AAAAI, ACAAI recommend continual assessment of asthma control
Early Release article from the Journal of Allergy & Clinical Immunology
Asthma should be assessed each time a patient sees his or her physician, to determine whether the asthma is well controlled or not well controlled, according to a new practice parameter. Attaining Optimal Asthma Control: A Practice Parameter is featured in the November 2005 issue of the Journal of Allergy & Clinical Immunology (JACI) and is currently available on the JACI's Web site at www.jacionline.org. The JACI is the peer-reviewed, scientific journal of the American Academy of Allergy, Asthma & Immunology (AAAAI).
The recommendations in the practice parameter build upon the guidelines for the diagnosis and management of asthma developed by the National Heart, Lung, and Blood Institute (NHLBI). Because asthma symptoms change over time, asthma needs to constantly be monitored by a physician or other health care professional to make sure the patient has control over his or her asthma.
"Asthma is a chronic disease and needs to be continually reassessed," said James T. Li, MD, FAAAAI, and lead author of the new practice parameter. "Every doctor or clinic visit should consist of a detailed assessment to determine if the patient's asthma is or is not under control. People with asthma should not be satisfied with less than well controlled or completely controlled asthma."
The NHLBI guidelines include measuring asthma to develop a baseline classification of asthma severity before treatment begins. The new practice parameter recommends making asthma management decisions on an ongoing basis to determine the patient's level of control over asthma.
"Asthma is not a static disease, and each patient reacts differently to medication, their environment, triggers and changing allergens that affect their asthma symptoms," Li said. "Assessing these changes requires strong communication between the doctor and patient on an ongoing basis to determine whether changes are needed in medication – either an increase or a decrease."
Attaining Optimal Asthma Control: A Practice Parameter recommends:
- Asthma control should be assessed at every clinic or physician visit.
- Asthma management needs to be individualized since each patient reacts differently to medication.
- Asthma control demands a close relationship between the doctor and patient.
- Asthma management decisions should be driven by the level of asthma control. If asthma is completely or well-controlled, patients may be able to step-down therapy and take less medicine. Uncontrolled asthma requires a step-up in therapy, which may consist of increased medication use and more frequent visit to the doctor.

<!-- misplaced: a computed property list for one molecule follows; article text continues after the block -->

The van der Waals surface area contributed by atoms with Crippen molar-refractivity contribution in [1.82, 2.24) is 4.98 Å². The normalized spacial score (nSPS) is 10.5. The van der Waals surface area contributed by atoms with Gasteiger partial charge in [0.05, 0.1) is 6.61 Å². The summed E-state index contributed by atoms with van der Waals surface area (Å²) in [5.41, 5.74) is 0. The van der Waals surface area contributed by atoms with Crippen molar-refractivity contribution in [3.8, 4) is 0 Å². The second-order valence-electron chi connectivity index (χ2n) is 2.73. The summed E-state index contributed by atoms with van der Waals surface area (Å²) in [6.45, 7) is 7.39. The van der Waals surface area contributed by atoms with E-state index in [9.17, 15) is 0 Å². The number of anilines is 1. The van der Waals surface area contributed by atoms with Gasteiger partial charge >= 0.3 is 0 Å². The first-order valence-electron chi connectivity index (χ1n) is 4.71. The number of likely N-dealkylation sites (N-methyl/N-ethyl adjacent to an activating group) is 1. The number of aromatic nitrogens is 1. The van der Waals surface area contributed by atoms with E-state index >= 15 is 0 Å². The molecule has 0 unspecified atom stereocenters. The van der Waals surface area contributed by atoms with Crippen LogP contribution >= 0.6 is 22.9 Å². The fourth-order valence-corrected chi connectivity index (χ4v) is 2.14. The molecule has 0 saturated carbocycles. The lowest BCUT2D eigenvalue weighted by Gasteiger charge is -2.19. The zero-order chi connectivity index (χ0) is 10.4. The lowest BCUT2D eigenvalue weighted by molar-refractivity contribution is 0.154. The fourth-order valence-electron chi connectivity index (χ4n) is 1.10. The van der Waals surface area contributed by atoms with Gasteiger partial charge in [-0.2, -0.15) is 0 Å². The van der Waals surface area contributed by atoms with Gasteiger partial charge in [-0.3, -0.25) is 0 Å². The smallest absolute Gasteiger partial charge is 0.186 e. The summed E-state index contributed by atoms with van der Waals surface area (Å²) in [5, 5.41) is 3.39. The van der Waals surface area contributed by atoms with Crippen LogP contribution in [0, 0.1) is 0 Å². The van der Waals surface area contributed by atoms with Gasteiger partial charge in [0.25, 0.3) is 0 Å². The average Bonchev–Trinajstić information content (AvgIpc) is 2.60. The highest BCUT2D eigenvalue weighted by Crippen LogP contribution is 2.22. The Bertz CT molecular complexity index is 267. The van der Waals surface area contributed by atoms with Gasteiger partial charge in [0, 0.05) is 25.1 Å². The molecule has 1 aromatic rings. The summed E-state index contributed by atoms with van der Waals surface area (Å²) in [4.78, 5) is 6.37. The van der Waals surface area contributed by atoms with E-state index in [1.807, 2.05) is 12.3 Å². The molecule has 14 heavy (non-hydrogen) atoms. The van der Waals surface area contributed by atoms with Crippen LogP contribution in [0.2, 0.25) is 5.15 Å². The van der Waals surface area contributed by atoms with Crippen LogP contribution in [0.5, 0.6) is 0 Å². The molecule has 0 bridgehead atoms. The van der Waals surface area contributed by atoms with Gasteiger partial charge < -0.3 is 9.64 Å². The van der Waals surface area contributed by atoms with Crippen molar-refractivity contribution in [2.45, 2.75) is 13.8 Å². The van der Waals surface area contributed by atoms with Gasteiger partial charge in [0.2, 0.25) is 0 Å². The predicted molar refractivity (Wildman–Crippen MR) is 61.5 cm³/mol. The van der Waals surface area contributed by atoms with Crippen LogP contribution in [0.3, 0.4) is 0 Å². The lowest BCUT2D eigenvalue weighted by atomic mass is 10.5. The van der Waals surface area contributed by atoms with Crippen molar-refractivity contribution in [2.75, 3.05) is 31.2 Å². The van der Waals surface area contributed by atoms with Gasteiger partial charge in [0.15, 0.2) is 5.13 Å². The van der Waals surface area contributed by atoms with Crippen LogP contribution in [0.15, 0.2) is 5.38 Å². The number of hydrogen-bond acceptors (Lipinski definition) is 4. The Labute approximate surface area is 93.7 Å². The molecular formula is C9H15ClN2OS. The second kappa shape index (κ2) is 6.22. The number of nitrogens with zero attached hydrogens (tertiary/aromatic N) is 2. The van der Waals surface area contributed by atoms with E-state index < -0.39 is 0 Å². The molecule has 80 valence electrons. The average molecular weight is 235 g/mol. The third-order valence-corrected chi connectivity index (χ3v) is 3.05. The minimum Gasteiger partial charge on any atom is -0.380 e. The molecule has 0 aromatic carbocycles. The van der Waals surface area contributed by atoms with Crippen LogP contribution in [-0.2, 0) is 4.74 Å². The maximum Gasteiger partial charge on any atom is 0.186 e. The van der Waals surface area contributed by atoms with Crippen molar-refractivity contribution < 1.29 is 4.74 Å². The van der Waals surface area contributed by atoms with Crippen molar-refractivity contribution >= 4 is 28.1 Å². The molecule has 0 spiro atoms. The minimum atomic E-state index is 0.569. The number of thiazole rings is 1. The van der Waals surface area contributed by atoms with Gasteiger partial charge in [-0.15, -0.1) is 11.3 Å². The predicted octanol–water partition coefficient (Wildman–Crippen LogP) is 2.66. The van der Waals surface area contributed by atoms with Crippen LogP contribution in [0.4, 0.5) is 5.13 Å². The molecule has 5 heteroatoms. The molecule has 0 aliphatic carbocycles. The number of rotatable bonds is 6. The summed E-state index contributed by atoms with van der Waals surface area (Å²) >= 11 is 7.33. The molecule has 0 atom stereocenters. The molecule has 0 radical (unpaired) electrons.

The new practice parameter asserts that well or complete controlled asthma control is not only possible, but that asthma sufferers should expect it. Complete asthma control is defined as:
- Full activity of exercise
- No asthma symptoms during the day or at night
- No need for "as needed" Albuterol
- No missed school or work
- Normal lung function
Asthma affects approximately 20 million Americans, and is responsible for nearly 5,000 deaths a year. In addition, there are nearly 2 million asthma-related visits to the emergency department each year due. To help gain well or complete asthma control, the American Academy of Allergy, Asthma & Immunology (AAAAI) recommends working with an asthma specialist, such as an allergist/immunologist, who is the best qualified medical professional trained to manage the prevention, diagnosis and treatment of allergies and asthma.
Studies have shown that patients with asthma under the care of an allergist/immunologist were significantly less likely to require treatment in an emergency room due to their asthma. Allergy specialty care also reduces hospitalizations, improves quality of life and reduces healthcare costs.
Attaining Optimal Asthma Control: A Practice Parameter, was developed by the Joint Task Force on Practice Parameters for Allergy & Immunology, a joint coalition of the American Academy of Allergy, Asthma & Immunology (AAAAI) and the American College of Allergy, Asthma & Immunology's (ACAAI).
Source: Eurekalert & othersLast reviewed: By John M. Grohol, Psy.D. on 21 Feb 2009
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